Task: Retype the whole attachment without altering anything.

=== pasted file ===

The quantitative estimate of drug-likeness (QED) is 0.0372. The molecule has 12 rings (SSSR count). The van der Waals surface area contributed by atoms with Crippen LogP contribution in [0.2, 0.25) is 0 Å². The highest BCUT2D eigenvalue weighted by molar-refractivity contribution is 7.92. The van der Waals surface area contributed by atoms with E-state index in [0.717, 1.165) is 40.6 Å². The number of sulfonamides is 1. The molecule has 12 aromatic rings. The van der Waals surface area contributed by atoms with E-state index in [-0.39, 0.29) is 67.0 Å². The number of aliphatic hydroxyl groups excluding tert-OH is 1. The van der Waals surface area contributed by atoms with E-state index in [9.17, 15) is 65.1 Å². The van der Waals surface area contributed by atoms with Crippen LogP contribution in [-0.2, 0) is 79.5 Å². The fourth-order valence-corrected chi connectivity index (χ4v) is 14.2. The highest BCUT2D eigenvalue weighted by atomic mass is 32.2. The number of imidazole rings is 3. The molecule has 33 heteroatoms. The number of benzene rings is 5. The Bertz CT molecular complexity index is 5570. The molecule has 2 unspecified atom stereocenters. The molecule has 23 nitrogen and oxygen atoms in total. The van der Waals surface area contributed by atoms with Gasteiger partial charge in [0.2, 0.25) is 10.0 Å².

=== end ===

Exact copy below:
The quantitative estimate of drug-likeness (QED) is 0.0372. The molecule has 12 rings (SSSR count). The van der Waals surface area contributed by atoms with Crippen LogP contribution in [0.2, 0.25) is 0 Å². The highest BCUT2D eigenvalue weighted by molar-refractivity contribution is 7.92. The van der Waals surface area contributed by atoms with E-state index in [0.717, 1.165) is 40.6 Å². The number of sulfonamides is 1. The molecule has 12 aromatic rings. The van der Waals surface area contributed by atoms with E-state index in [-0.39, 0.29) is 67.0 Å². The number of aliphatic hydroxyl groups excluding tert-OH is 1. The van der Waals surface area contributed by atoms with E-state index in [9.17, 15) is 65.1 Å². The van der Waals surface area contributed by atoms with Crippen LogP contribution in [-0.2, 0) is 79.5 Å². The fourth-order valence-corrected chi connectivity index (χ4v) is 14.2. The highest BCUT2D eigenvalue weighted by atomic mass is 32.2. The number of imidazole rings is 3. The molecule has 33 heteroatoms. The number of benzene rings is 5. The Bertz CT molecular complexity index is 5570. The molecule has 2 unspecified atom stereocenters. The molecule has 23 nitrogen and oxygen atoms in total. The van der Waals surface area contributed by atoms with Gasteiger partial charge in [0.2, 0.25) is 10.0 Å².